Review: Lloyd Cole, Antidepressant

As 2006 winds down, Lloyd Cole must be feeling like he’s having a pretty great year.

Lloyd Cole, AntidepressantAs 2006 winds down, Lloyd Cole must be feeling like he’s having a pretty great year: twee indie darlings Camera Obscura paid homage to the singer-songwriter in their terrifically ornate single “Lloyd, I’m Ready To Be Heartbroken” (a two-decades-later response to the 1984 question “Are You Ready To Be Heartbroken?”) and with Antidepressant, his first full-length solo effort since 2003, he delivers 40 minutes of positively luminous pop. Rendering his anxious desperation as a series of low-key melodies, Cole, much like his contemporaries Michael Penn and the Pernice Brothers, fashions gorgeous three-minute soliloquies that simultaneously break your heart and make your spirit leap: “NYC Sunshine” glances at junkies and millionaires with a string section that feels like a lonely stroll through Central Park, while “Woman In A Bar” acknowledges the futility of flirting before the first glance is even cast. Cole acknowledges in the press materials that he won’t be tapped to write any material for performers like Kylie Minogue in the near future: “I’ve always felt the music that I do works in the same way as blues or country music in that you generally sing about things not going that well…It’s unlikely that I’ll be writing for the Ronettes anytime soon.” “With my medication, I will be fine,” Cole sings on the title track. Antidepressant is habit-forming, a prescription for sweetly downcast pop that will cure whatever ails you.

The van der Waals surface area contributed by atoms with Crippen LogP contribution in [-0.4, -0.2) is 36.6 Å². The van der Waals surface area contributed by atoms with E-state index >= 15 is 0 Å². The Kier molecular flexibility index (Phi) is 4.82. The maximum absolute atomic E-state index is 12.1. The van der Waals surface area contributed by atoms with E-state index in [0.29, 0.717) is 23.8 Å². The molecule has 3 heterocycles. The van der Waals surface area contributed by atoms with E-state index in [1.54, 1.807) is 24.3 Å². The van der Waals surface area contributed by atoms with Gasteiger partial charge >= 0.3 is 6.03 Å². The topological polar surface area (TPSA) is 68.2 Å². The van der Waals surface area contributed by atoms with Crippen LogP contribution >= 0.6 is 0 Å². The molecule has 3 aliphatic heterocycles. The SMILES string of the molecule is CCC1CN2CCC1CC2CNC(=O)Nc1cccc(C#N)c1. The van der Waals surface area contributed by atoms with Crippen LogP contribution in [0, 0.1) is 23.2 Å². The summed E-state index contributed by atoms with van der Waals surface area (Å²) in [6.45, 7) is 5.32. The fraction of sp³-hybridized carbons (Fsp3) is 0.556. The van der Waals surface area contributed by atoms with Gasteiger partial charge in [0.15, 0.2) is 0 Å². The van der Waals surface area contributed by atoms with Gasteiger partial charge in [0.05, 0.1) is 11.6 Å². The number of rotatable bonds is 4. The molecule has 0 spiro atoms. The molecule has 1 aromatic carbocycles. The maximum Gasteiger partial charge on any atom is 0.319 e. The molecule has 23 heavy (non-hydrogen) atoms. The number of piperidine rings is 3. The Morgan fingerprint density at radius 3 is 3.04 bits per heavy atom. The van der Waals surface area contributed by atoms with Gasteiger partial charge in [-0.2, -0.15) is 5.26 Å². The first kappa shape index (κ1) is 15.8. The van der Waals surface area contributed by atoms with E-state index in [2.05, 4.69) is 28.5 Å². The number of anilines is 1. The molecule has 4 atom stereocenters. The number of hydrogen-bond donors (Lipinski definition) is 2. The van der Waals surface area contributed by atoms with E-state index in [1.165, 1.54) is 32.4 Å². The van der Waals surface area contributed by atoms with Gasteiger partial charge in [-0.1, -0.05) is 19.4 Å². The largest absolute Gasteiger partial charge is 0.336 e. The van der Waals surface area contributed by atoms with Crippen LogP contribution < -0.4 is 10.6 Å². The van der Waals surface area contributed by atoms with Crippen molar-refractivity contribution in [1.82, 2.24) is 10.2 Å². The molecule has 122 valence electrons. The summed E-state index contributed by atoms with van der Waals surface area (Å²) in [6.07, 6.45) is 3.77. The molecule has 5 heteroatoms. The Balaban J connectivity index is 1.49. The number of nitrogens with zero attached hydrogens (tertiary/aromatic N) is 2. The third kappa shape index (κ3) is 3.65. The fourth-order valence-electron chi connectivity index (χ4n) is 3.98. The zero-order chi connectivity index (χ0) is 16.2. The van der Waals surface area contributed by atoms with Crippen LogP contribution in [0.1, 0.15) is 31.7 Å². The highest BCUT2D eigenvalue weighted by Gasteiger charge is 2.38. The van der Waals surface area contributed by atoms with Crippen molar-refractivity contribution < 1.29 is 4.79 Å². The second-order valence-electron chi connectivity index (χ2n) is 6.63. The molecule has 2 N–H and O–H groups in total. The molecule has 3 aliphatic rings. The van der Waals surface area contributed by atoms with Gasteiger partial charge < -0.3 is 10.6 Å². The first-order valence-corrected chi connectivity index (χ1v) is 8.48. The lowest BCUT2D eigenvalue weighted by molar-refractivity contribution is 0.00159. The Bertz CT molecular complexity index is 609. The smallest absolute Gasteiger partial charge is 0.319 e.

Label: One Little Indian  Release Date: October 10, 2006  Buy: Amazon

Preston Jones

Preston Jones is a Dallas-based writer who spent a decade as the pop music critic for the Fort Worth Star-Telegram. His writing has also appeared in the New York Observer, The Dallas Morning News, the Houston Chronicle, and other publications.

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